Assuming Peru can settle some of its unrest, the once-delayed treatment of this central Utah reservoir will happen as planned in August 1989.
If, and it is still very iffy at this point, the Utah Division of Wildlife Resources can get the needed quantity of chemical, called rotenone, the reservoir will be treated next year to remove all fish. Presently non-game fish - mainly chubs and suckers - outnumber game fish - trout - almost 20 to 1.Following the treatment, an aggressive rebuilding plan will be undertaken that would have the reservoir reopened to fishing by the summer of 1990, and back on the fishermen's preferred list by 1991.
Original plans called for the treatment of Strawberry, which now includes the old Soldier Creek Reservoir and dam, to occur in August 1988. Because of political unrest in Peru, where most of the world's rotenone, a naturally occurring toxicant, is produced, the required 1.3 million pounds of chemical needed for the job couldn't be acquired in time for the 1988 date.
If treatment plans are completed next year, it would be the largest undertaking of this kind and the most expensive, costing more than $1.3 million.
According to Bruce Schmidt, fisheries section chief, the DWR is preparing to complete the treatment in 1989.
"We're doing what we can to prepare, but we are not stockpiling rotenone. What we don't want is to end up with, say, 60 percent of the needed rotenone, then have to go to an alternative program and end up being rotenone dealers for the next 10 years trying to get rid of it. We need to arrange to get the whole amount before we commit.
"But we are trying to do everything we can ahead of time. We have two of the three boats equipped and ready. Also, we're doing some preparatory work to handle the 800-pound bags. Working with large bags like that will speed up the project," he added.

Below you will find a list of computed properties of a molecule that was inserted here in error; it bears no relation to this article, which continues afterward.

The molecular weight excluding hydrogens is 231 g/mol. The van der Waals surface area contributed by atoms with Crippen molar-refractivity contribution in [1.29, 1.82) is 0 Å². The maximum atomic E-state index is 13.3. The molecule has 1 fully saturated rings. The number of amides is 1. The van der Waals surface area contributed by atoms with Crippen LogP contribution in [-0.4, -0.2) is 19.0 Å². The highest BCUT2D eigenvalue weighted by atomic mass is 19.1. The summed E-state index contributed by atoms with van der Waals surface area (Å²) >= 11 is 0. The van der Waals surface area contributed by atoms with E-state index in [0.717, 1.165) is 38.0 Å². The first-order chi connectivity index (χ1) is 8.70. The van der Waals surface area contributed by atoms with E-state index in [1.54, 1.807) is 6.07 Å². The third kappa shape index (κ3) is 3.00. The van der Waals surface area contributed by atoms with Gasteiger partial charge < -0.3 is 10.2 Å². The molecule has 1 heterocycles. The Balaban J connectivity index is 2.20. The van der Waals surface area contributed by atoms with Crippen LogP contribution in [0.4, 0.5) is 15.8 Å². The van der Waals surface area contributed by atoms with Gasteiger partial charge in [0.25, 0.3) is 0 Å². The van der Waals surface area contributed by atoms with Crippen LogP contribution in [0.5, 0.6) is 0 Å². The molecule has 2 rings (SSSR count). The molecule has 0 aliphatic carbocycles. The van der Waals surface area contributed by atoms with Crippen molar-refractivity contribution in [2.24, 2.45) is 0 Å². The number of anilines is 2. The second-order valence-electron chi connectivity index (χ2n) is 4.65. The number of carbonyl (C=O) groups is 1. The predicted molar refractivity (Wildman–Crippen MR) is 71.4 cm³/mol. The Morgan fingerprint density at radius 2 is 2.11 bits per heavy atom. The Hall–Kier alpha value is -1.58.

"We're walking a tightrope, though. We don't want to delay work, find the rotenone is available, and then find we won't have time to complete the project. Also, we don't want to do the work and then find we can't get the rotenone."
In the midst of all the doubts, the current dry spell may possibly offer another answer for the DWR. Back when the decision was made for total treatment of Strawberry, rather than partial treatment that would mean taking years longer to cure the problems, it was decided that the last possible opportunity to complete the project would be August 1989.
After that date the combined lakes - old Strawberry and Soldier Creek - would be too large to treat.
"The bright spot is that there is talk of stopping the water flowing out of the Stillway Dam and into Strawberry, which would slow down filling the reservoir. Also, with the current dry spell there may actually be a drop in the water level. If this happens we could possibly look past '89," he said.
If the reservoir were to go down, it would be best for the DWR to hold off treatment. Less water would mean less rotenone would be required, and more chance for a total kill.
This is not the best news for fishermen, however. Fishing success has held steady because of the rising water. New habitat has allowed trout to move into areas without competition from the chubs. When the water stops rising, or begins to fall, trout will be forced to compete with the chubs, and chubs, biologists say, are better at surviving under these conditions than the Strawberry rainbow.
"Fishermen, to this point, haven't really felt pressure from the chubs," Schmidt said. "With no new habitat being flooded, I think they will begin to see a real drop in success toward the end of summer and, if the water does go down, will really feel it next year."
While total treatment was preferred, it was felt that the size of the combined reservoirs wouldn't allow it. DWR studies, however, found that in August there is a stratification and that water below 30 feet is too low in oxygen for fish to survive. It was therefore felt that by treating the surface area, with the fish concentrated in the top 30 feet, a total eradication of fish life was possible.
Six weeks after treatment, DWR would begin restocking with lines of fish that could, if the chubs and suckers returned, better compete, fish such as Bear Lake cutthroat, kokanee salmon, sterilized rainbow and smallmouth bass.